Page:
An announcement for more money for marae across the country is the last hurrah for the Provincial Growth Fund, but National is crying foul over a pledge this large taking place after advance voting has already started
A Provincial Growth Fund announcement on a large amount of marae funding has been termed “outrageous” by National, which has accused Shane Jones of using the fund as a campaign tool.
Finance spokesman Paul Goldsmith accused Jones of “holding back” Provincial Growth Fund (PGF) announcements so they could be rolled out for maximum effect on the campaign trail.
“To be sort of choreographing the announcements in an overtly political way just before the election sends a very clear message of what it’s [the PGF] all about.”
Newstalk ZB reported a major PGF announcement would be made on Friday in Kaikohe (one of the townships that make up the Northland electorate Jones is contesting) to allocate over $100 million to marae around the country. It will be one of the largest allocations made from the fund.
If the opinion polls prove correct it will also be the last. Both Labour and National have pledged to scrap the PGF while NZ First’s future is in doubt after a series of poor polling results.
Minister Shane Jones is standing by the announcement being made so close to the election date and believes it violates no convention informal or otherwise. He asserted it largely affected voters who were on the Māori electoral roll and wouldn’t be able to vote for him.
“I think all fair-minded Kiwis realise that in a host of the rural areas often it’s only a marae that is present that functions as a hub. We’ve tried to bring them into a more modern form of relevance through digital connectivity so that educations services can be offered there and they can fulfil valuable community infrastructure purposes.
“The entirety of the process has taken place within a cabinet-sanctioned envelope. The maraes are all over New Zealand. It’s been an exhaustive process.”
While a caretaker convention exists in the cabinet manual, it largely only comes into force after an election within the interim period between the previous government being disestablished and a new one being formed.
The convention requires the outgoing government to defer major decisions or only make them in consultation with other political parties.
“I remain a minister until I am enrobed for a second go or disrobed through democracy,” Jones said.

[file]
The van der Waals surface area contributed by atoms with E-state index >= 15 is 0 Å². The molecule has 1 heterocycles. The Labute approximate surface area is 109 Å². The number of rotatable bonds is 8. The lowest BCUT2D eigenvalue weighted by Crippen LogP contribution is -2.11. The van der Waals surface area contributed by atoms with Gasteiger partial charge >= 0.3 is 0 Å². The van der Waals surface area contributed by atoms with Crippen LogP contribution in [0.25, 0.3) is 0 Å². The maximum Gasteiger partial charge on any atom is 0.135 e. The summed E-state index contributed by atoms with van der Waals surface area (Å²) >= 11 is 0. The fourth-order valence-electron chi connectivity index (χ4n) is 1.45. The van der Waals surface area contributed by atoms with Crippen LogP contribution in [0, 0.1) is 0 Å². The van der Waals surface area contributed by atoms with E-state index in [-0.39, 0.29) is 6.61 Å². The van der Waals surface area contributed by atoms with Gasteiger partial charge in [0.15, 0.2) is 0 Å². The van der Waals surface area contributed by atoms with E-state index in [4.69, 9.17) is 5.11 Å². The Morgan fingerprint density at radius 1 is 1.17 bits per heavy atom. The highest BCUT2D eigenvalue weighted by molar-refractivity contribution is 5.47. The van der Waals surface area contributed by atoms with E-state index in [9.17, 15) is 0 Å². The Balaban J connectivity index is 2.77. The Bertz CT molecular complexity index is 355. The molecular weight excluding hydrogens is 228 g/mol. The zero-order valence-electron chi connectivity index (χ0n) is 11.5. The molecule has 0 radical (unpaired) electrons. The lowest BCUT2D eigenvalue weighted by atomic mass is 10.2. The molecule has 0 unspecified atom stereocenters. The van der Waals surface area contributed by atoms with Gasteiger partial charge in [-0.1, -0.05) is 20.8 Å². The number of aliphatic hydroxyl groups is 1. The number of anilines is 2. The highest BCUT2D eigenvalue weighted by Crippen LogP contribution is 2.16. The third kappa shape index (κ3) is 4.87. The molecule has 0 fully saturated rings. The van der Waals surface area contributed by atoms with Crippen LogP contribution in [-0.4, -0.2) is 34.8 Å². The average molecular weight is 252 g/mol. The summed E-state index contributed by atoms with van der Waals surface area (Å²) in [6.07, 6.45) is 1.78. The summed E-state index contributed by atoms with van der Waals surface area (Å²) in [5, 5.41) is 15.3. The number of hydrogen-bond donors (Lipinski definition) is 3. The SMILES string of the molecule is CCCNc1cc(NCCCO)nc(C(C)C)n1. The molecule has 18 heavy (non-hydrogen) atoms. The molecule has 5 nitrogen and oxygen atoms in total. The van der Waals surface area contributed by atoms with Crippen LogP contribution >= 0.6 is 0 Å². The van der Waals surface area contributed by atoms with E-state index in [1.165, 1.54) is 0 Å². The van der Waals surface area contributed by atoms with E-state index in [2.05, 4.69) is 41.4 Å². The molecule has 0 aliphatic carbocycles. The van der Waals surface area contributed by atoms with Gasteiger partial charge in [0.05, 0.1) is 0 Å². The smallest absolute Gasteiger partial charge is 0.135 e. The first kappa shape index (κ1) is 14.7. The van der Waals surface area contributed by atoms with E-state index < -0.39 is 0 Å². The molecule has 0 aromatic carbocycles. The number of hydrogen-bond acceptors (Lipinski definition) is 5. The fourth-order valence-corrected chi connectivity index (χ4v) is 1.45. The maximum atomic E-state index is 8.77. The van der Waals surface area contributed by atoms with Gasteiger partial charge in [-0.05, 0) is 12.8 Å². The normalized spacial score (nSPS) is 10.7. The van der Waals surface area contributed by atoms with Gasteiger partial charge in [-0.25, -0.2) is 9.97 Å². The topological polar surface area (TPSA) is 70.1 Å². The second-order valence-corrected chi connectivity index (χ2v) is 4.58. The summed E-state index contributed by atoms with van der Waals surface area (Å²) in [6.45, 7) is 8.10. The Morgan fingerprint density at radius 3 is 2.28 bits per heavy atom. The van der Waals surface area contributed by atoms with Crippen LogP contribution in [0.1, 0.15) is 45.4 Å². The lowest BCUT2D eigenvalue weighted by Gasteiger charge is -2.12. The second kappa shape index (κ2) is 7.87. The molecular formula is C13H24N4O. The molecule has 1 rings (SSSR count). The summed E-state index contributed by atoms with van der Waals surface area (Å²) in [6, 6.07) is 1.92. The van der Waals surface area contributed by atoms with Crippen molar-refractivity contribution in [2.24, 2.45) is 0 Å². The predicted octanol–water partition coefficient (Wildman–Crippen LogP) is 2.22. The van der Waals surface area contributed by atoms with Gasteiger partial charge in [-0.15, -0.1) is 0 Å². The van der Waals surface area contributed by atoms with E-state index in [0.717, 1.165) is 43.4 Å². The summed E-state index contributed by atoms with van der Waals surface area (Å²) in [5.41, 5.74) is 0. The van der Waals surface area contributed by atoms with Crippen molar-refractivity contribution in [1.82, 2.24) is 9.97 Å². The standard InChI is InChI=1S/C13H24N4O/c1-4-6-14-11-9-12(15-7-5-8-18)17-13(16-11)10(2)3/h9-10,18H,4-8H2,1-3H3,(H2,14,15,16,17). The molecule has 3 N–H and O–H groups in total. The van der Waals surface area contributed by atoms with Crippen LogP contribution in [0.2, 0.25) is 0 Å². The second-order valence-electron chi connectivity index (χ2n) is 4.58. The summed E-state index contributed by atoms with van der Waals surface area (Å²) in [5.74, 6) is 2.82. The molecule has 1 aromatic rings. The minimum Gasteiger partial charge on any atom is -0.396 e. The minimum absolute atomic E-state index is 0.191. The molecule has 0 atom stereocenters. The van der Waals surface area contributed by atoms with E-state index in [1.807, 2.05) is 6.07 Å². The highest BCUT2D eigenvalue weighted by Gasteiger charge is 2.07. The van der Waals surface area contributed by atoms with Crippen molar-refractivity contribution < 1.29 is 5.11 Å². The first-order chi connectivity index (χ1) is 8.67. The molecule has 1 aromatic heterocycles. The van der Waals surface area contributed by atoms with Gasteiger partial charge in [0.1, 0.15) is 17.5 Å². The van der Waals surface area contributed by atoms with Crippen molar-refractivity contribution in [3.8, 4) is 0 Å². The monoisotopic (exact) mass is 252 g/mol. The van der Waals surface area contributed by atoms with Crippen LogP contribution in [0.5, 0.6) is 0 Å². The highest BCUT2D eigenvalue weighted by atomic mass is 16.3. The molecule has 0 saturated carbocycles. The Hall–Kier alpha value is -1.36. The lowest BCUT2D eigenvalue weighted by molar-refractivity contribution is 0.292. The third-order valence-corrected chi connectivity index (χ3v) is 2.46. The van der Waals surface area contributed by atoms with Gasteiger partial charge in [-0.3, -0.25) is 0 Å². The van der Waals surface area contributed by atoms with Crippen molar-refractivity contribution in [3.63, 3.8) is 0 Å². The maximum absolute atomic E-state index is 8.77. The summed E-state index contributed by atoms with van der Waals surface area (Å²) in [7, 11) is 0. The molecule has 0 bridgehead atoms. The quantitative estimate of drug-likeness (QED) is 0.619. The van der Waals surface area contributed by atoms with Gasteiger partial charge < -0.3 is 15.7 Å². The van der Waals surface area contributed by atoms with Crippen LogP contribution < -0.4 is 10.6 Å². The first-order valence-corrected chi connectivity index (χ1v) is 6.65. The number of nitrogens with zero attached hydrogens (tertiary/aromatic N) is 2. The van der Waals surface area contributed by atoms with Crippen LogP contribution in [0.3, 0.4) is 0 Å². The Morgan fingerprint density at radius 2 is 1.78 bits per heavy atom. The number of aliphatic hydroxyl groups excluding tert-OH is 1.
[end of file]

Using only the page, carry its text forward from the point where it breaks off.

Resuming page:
Goldsmith said parties could roll out funding promises close to election day, but here Jones would be turning up to a must-win electorate (Northland) and announcing funding that had already been allocated.
“It seems to us to be sort of beyond all of normal political conventions to be announcing big spending literally eight days before the election.
“It’s not something you would expect or is appropriate.”
Not only would the announcement be made a few days before election day, but it would come after advance voting had already started.
“You can debate the merits of $100m going to marae …. but to be doing that, I think, with public funds just emphasises the whole ‘slush fund’ narrative that I don’t think has been helpful to the country and certainly hasn’t been well-received amongst the general public to be honest and that’s why New Zealand First is struggling.”
Jones said Prime Minister Jacinda Ardern was opening a PGF project in Northland on the same day (the Hundertwasser community hub) and questioned why Goldsmith had singled out his announcement above hers.
Other announcements from the PGF had been rolled out over the past few weeks and attracted little attention.
“All I’m saying is that in Northland there are actually two important announcements. One’s in Kawakawa from the Provincial Growth Fund and the second is in the poorest part of Northland – Kaikohe – where you’ve got the highest problems with gangsterism and all sorts of other social ills.
“And if they want to receive me and have a day of celebration then the North, I think, will see that it’s a very positive and uplifting event.”